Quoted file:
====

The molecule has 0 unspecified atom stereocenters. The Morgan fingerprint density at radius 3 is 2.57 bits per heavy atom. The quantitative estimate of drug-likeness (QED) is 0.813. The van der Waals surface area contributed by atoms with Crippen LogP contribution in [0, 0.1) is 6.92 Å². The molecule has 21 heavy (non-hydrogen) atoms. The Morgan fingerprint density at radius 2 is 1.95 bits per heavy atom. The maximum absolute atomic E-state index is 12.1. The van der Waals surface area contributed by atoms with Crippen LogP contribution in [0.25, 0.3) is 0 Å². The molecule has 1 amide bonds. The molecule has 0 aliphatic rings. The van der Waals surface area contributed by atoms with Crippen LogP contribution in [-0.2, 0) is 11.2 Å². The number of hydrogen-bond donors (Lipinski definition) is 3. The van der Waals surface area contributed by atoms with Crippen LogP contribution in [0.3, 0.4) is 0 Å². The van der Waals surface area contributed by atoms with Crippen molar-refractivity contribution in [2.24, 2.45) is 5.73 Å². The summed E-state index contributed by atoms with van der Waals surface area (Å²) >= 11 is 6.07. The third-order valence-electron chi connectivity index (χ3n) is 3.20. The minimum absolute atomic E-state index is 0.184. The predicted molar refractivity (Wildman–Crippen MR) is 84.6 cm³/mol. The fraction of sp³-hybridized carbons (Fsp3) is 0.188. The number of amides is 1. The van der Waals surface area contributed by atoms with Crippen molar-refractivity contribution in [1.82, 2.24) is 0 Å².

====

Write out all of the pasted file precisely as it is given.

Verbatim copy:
The molecule has 0 unspecified atom stereocenters. The Morgan fingerprint density at radius 3 is 2.57 bits per heavy atom. The quantitative estimate of drug-likeness (QED) is 0.813. The van der Waals surface area contributed by atoms with Crippen LogP contribution in [0, 0.1) is 6.92 Å². The molecule has 21 heavy (non-hydrogen) atoms. The Morgan fingerprint density at radius 2 is 1.95 bits per heavy atom. The maximum absolute atomic E-state index is 12.1. The van der Waals surface area contributed by atoms with Crippen LogP contribution in [0.25, 0.3) is 0 Å². The molecule has 1 amide bonds. The molecule has 0 aliphatic rings. The van der Waals surface area contributed by atoms with Crippen LogP contribution in [-0.2, 0) is 11.2 Å². The number of hydrogen-bond donors (Lipinski definition) is 3. The van der Waals surface area contributed by atoms with Crippen LogP contribution in [0.3, 0.4) is 0 Å². The van der Waals surface area contributed by atoms with Crippen molar-refractivity contribution in [2.24, 2.45) is 5.73 Å². The summed E-state index contributed by atoms with van der Waals surface area (Å²) >= 11 is 6.07. The third-order valence-electron chi connectivity index (χ3n) is 3.20. The minimum absolute atomic E-state index is 0.184. The predicted molar refractivity (Wildman–Crippen MR) is 84.6 cm³/mol. The fraction of sp³-hybridized carbons (Fsp3) is 0.188. The number of amides is 1. The van der Waals surface area contributed by atoms with Crippen molar-refractivity contribution in [1.82, 2.24) is 0 Å².